“Damn it.” He knew where he was and just how far it was back to civilisation, approximately five kilometres, and he didn’t want to be the one to move her. If she had serious injuries, he could make them worse, a lot worse and he knew it, but what choice did he have.
Gabe tossed his helmet over towards his bike and wiped his hands on his jeans, not that it was going to matter anyhow, for he was just as filthy dirty as she was, rolled her over slowly supporting her head and then he slipped an arm under her shoulders, knowing he couldn’t risk leaving her there alone so cold and weak, possibly seriously injured.
As he slid his other arm under her knees, her eyes fluttered open and he relaxed a little, his heart skipped a beat at the sight of her brilliant jewel green eyes which looked up at him. She was going to be okay. He just knew it.
“Please.” She murmured softly before her eyes fluttered closed once more. He couldn’t rouse her again, though he did try for a full minute, preferring that she stay conscious, but no such luck, finally he gave up on trying and scooped her up from the muddy ground where she had lain seemingly lifeless for who knew how long.
Pain seared through his shoulder at the weight of her, it was agony and Gabe very nearly collapsed back to the ground himself, but somehow managed to stay on his feet and bite down on the pain searing through his shoulder and down his back. He turned and headed down the track for home and civilisation, where help would come from, could carry her until he got service on his phone and could actually call for help.
He couldn’t believe that for such a tiny little scrap of a girl she weighed a tonne, or so it felt like to him. The rain poured down on him and on her and washed away some of the mud from her body. He could see now as he carried her, that her shirt was ripped and torn, that she was bare footed, something he hadn’t noticed before, and her blue jeans were ripped at the knees. He doubted that his knocking her down would have done all of that, she looked as though she had been out here in the bush for some time. He could see a graze on her cheek though it looked a day old, maybe even more, and her fingernails were broken and chipped, she had what appeared to be old blood stains on her torn jeans and though he hadn’t inspected her feet, he was willing to bet they too were covered in cuts and bruises like the rest of her.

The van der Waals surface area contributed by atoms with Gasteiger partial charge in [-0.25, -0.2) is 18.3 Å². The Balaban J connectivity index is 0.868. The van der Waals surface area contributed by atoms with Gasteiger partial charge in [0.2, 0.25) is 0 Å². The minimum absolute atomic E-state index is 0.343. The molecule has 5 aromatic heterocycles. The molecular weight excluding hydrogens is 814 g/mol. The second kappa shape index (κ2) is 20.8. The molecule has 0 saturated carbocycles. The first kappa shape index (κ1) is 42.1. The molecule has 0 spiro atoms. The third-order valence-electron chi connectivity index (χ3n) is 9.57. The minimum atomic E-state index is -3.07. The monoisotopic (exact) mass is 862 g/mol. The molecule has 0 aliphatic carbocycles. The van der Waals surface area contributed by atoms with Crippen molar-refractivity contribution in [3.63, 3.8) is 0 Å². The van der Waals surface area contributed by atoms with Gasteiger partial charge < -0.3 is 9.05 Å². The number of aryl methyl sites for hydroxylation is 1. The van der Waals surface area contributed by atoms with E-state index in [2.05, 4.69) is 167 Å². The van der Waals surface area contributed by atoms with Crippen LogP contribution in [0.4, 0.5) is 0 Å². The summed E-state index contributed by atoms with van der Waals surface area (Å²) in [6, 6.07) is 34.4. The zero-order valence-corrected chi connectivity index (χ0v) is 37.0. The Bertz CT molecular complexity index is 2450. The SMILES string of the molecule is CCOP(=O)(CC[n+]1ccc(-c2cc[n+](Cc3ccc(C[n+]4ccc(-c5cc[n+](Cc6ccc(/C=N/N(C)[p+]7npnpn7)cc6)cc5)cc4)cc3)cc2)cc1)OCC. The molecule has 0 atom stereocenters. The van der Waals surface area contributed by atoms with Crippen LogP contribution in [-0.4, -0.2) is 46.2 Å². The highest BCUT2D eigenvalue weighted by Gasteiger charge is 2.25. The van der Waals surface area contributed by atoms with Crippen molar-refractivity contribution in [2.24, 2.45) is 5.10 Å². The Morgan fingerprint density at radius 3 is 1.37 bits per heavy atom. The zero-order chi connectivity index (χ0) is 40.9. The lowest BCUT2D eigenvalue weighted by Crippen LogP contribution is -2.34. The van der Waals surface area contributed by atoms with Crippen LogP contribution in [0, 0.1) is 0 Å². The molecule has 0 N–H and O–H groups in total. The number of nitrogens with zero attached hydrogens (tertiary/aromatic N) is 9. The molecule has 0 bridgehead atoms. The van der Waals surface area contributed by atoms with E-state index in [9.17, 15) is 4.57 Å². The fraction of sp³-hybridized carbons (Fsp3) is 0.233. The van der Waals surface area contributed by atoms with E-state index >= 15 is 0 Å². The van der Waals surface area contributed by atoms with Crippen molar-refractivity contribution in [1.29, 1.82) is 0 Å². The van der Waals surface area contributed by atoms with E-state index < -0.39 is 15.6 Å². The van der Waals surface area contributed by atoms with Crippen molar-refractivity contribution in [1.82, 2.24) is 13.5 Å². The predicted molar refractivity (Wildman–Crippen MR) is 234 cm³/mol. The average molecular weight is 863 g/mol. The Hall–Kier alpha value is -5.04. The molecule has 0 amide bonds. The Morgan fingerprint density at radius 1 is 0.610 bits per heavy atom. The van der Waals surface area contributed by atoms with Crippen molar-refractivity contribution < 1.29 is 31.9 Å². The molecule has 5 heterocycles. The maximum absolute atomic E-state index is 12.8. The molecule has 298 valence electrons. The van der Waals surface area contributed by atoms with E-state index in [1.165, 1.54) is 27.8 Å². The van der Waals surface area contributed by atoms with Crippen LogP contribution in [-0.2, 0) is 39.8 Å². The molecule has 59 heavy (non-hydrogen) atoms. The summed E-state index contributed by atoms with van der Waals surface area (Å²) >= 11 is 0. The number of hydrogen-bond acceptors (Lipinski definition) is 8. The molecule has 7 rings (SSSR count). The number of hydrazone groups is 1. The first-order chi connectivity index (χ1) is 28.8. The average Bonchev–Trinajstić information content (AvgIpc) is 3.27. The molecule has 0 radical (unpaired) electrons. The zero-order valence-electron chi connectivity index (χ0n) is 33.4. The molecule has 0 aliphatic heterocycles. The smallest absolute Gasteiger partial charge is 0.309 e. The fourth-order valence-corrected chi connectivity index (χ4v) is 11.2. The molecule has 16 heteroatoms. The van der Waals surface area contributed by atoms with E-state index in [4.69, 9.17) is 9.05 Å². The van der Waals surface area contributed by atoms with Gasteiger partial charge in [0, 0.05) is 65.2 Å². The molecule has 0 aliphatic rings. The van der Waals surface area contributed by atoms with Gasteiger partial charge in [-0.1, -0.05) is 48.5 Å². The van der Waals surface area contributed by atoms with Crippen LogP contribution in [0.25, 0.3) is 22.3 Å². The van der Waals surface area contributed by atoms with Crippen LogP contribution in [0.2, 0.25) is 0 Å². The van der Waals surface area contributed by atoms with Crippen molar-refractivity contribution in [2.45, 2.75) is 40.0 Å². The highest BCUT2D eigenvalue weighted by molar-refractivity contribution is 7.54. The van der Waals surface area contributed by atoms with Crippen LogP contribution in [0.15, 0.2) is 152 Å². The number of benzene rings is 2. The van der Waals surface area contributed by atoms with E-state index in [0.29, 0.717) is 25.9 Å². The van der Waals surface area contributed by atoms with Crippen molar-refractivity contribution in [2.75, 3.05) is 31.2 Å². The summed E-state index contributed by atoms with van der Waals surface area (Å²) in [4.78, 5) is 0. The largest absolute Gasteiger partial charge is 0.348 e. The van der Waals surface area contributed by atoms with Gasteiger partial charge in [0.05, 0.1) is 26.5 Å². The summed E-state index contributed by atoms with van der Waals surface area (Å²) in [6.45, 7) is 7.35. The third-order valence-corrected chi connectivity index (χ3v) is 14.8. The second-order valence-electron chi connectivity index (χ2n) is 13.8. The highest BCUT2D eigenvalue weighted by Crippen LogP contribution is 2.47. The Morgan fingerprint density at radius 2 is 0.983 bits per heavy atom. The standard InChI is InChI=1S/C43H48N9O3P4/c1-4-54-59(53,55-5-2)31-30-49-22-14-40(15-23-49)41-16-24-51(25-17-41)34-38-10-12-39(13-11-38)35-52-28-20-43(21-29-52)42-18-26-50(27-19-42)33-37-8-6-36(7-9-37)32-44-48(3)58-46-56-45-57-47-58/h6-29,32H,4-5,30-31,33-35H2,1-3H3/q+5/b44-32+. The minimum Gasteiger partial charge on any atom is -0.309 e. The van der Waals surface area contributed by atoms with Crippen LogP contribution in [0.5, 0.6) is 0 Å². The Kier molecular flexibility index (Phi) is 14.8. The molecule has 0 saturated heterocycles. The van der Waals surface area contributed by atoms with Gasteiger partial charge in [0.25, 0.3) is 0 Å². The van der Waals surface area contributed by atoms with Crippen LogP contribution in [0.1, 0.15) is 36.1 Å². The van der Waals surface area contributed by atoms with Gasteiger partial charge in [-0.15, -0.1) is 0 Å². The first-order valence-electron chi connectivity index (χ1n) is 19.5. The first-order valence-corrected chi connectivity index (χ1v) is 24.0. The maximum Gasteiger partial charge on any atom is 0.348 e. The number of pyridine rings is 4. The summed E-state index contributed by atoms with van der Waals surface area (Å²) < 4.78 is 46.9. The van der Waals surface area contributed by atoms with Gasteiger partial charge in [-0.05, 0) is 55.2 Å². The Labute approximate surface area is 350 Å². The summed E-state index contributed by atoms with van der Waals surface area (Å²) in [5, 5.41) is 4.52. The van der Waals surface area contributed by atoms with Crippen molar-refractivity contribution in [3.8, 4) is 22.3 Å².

'Christ, five kilometres is a long way.' he thought as he carried her, his feet sticking in the muddy track with nearly every step that he took, “not as fit as I thought I was.” He muttered down to the unconscious girl in his arms.
She didn’t stir, just laid there lifeless in his arms, her head at such an odd angle that it scared him a little, and one of her soaking wet arms kept sliding off her body to dangle down. He’d stopped trying to keep her in a comfortable position 10 minutes ago. She wasn’t feeling it, so, what did it really matter?
Gabe sagged to the ground as he heard his phone chime to say he was in a serviced area. He knew logically that he shouldn’t stop for anything just in case he didn’t have the energy to pick her up again and carry on. How on earth could she weigh so much, he thought miserably. He was certainly not used to carrying such a weight for such a long time.
He was about to dial 000 when his phone rang. Glad to see Emanuel's name on the screen, he hit the talk button and said “Hey, do me a favour, call an ambulance and the police out to my place or to the track out to my place.”
“You come off hard?” Emanuel asked and Gabe heard the laughter.
“No and yes. I found a girl injured and unconscious. Just get them okay.” He was too exhausted to put the urgency in his voice, but Emanuel got the message loud and clear.
“You alright buddy?”
“No, hell no.” Gabe muttered and hit the end call button, putting his phone away safely from the rain once more. Gabe just knew that if he knelt here any longer he wouldn’t get up himself. Although he knew that help was now on the way, he knew that every minute would count, knew that he couldn’t just sit around and wait for it to arrive. It wasn’t who he was, he needed to keep going to get this girl to a hospital and get some medical attention.
So once again he bit down on the agony that screamed in his shoulder as he picked her up yet again and struggled to his feet under her weight, once more, so that he could continue on down the track towards home.
He could see his house 30 minutes later and hear not only the sound of sirens close and getting closer by the second, he could also hear the sound of dirt bikes racing through the bush behind him now. A very tired smile touched his lips, trust that lot to want to see his stack, come out in the rain even just to see it, probably stopped to take some pictures too. Ah, it would make for a good memory, he’d have done it himself if he’d not found the girl.
The ambulance pulled up right in front of him and the two paramedics jumped out heedless of the pouring rain. One grabbed the gurney and the other hurried to take the information he had about the girl in his aching arms.
Gabe didn’t let go immediately, just stared down at her seemingly lifeless body for several seconds before finally releasing her onto the gurney that was brought to him, and then just sagged on to the muddied ground himself, exhausted and in some serious pain himself.